In a lot of ways the festival/film-market world is like a traveling circus that represents the center of the film world as execs, buyers, sellers and filmmakers converge to watch movies and negotiate over distribution rights. In the aftermath of Toronto, IFP Independent Film Week, San Sebastian and NYFF, and ahead of AFM, Sundance, and Cannes, we are in the thick of the festival season. And so this seems to be the perfect time to talk about how to best prepare for festivals. If you are a filmmaker contemplating attending your first festival or a festival veteran looking to get more out of your next visit, here are a few tips picked up over the years.
1. Prepare, prepare, prepare.
In all seriousness, research is the best thing anyone can do before going to a festival or film market. From reviewing IMDB pages to get info for potential meetings to researching the films showing at the festival, the more you know the better. In addition, if you can find out who the people you’re meeting with have worked with previously, and find connections among your own network, you’ll be that much more prepared and able to find common ground with your contacts.
2. Be flexible.
Even though you’re super prepared and ready to go, it could be that you are not going to meet who you originally planned to meet. This shouldn’t throw you off, though. Just relax and be open to talking to everyone around you. In fact, it’s the connections you make at the bar, in line at brunch, or coming out of the theater that may be the most useful to you and your company. Which leads to …
3. Get that elevator pitch ready.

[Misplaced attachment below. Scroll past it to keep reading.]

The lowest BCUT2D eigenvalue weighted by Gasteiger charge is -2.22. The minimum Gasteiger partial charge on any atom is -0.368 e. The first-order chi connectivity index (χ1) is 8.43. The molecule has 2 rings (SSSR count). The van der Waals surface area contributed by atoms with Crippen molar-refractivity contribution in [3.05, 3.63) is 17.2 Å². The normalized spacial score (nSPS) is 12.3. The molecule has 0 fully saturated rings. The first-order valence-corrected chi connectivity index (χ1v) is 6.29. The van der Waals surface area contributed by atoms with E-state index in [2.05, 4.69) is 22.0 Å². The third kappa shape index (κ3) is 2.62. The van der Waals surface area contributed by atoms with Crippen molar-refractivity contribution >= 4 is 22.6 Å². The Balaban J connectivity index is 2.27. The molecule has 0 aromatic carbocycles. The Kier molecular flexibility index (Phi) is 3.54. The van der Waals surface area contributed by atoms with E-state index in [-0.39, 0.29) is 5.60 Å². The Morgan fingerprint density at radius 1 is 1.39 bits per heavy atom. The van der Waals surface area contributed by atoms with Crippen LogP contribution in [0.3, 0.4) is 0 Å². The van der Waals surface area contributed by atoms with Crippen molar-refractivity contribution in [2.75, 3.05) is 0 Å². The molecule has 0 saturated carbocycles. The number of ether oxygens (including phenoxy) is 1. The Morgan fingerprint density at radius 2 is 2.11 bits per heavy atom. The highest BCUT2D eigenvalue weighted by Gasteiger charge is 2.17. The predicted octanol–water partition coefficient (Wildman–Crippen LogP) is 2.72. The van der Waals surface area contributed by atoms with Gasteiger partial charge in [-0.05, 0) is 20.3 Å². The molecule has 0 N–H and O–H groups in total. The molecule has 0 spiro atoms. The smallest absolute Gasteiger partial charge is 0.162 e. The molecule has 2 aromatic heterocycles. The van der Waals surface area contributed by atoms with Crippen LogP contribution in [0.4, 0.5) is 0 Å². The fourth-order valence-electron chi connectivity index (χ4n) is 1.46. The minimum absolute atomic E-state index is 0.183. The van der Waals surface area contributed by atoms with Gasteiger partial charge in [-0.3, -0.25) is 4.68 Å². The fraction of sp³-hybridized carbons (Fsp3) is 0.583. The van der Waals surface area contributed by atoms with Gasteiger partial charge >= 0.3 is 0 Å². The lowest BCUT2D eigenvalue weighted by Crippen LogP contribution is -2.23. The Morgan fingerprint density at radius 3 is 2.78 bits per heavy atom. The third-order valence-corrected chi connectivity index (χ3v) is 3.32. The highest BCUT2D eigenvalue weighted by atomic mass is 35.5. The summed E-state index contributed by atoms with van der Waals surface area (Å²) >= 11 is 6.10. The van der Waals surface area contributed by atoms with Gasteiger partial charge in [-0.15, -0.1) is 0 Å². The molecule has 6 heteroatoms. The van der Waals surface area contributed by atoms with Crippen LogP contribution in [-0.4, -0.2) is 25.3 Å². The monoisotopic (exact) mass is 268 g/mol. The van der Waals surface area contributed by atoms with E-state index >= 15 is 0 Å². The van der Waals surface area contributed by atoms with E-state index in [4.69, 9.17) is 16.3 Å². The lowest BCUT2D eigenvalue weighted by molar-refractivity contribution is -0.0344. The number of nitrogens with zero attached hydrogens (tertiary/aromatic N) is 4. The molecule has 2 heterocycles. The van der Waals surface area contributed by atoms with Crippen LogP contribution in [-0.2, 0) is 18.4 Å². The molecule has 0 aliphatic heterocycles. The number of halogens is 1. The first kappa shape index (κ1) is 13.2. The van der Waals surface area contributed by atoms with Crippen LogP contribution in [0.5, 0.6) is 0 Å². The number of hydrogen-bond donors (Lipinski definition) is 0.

Be ready to sell, sell, sell the film, company, or service you are offering. Everyone else is, so practice your elevator pitch before you get there: the 30-second snapshot of what it is you are at the market for and what makes you, your film, or your service so special. Just as importantly, make the pitch memorable. It’s not just what you say but how you say it — you want them to remember you from the hundreds of other pitches they’ll hear.
4) Be current.
Have you seen the latest blockbuster? Do you have an opinion on “Gone Girl” yet? Are you ready to expound on the new digital deals rolling out every day? If not, time to pick up the latest copy of Variety and hop on to Deadline.com (or Indiewire.com!) and whatever pop culture sites you surf, because what’s been playing or what you’ve watched recently is often the icebreaker for more meaningful conversations.
5) Follow up.
Once you’ve made your contacts, swilled a few handmade drinks and had your fill of filet and caviar, make sure to email/call/ and re-acquaint yourself with those you’ve been in touch with. After all, it’s not networking if there’s no follow up!
Keep these simple tips in mind to make the most of your festival experience.
Kephart is the Director of Business Development at Scarecrow VFX and a story analyst for Sundance Institute. Prior to joining Scarecrow, Taylor co-founded Benaroya Pictures and produced several films.
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